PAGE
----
Today, a host of electronics manufacturers unveiled new products and plans that will likely increase the popularity of the MP3 downloadable audio format. Casio, for instance, showed off an MP3 player that fits like a wristwatch.
Additionally, some of these manufacturers also signed deals with audio delivery technologies, such as Liquid Audio, to offer their users a catalog of copyright-protected songs to download.
The releases coincide with the Computer Electronics Show in Las Vegas.
All of these components are geared to give users a portable way to download music off the Web, store it onto a gadget and then listen to it remotely. These products pick up on the recent craze over MP3 (MPEG Audio layer-3), the downloadable audio format that has become a de facto standard due to its popularity.
Borrowing a page from the Dick Tracy character, Casio today unveiled an MP3 playback device that can be worn like a watch. Called the WMP-1V Wrist Audio Player, the device lets users transfer downloaded songs in MP3 from their computer hard drives onto the WMP-1V. Users can then playback the tracks and listen to them using headphones.
The WMP-1V stores 33 minutes of music and comes with a rechargeable battery and USB port. The watch weighs 70 grams, and is water-resistant.
Creative also came out with a new MP3 device, albeit more like a traditional Walkman. The company today said it will release two new products in its Nomad line of MP3 devices, the Nomad Jukebox and the Nomad II MG, due for release in the second quarter this year.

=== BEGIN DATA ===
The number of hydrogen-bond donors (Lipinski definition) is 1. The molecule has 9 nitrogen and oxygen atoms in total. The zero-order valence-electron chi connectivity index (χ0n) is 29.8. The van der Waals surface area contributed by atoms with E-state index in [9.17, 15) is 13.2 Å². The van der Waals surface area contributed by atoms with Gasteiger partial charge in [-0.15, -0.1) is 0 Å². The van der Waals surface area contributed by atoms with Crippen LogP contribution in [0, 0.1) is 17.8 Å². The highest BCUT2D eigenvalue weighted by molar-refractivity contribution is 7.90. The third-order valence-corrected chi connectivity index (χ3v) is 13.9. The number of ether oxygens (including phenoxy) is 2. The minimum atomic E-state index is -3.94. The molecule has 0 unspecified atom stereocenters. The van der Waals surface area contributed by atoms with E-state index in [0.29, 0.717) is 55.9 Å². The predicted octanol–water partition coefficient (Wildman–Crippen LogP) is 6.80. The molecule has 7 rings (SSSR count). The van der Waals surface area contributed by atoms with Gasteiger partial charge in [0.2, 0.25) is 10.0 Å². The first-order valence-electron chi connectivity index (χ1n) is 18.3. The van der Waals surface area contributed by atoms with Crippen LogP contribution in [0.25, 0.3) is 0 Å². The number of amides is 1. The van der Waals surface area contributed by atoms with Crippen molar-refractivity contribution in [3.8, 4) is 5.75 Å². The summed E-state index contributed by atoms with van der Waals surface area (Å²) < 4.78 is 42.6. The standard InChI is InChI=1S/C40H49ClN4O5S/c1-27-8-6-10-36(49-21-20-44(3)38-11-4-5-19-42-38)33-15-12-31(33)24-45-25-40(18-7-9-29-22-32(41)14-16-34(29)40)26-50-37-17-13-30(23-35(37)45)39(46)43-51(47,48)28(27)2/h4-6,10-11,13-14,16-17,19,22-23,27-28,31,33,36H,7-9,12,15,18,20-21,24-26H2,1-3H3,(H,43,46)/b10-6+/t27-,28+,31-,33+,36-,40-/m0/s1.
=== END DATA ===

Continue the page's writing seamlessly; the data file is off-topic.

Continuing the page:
Both devices can store 6 GB, or up to 150 albums worth of music, according to the company. However, sources indicated that other MP3 device companies are looking to release players that can store between 150 to 300 albums worth of music around the same time of the new Nomad releases.
Meanwhile, electronics titan Sony today also announced its own steps to advance its online music strategy. Sony and Liquid Audio will make their secure music playback technologies interoperable. This partnership will allow Sony's online music device users the ability to play Liquid Audio-encoded songs, and Liquid Audio's PC-based software users to listen to Sony songs encoded in its ATRAC3 compression format.
The partnership coincides with Liquid Audio's announcement today that 12 companies, including Digitalw@y, e.Digital, HaiTai Electronics, Hewlett-Packard, Iomega, Jungmyung Telecom, RHAS_TEL, S3/Diamond Multimedia, Saewon Telecom, Sanyo, Texas Instruments and Toshiba, will use Liquid Audio's playback technology in their music devices.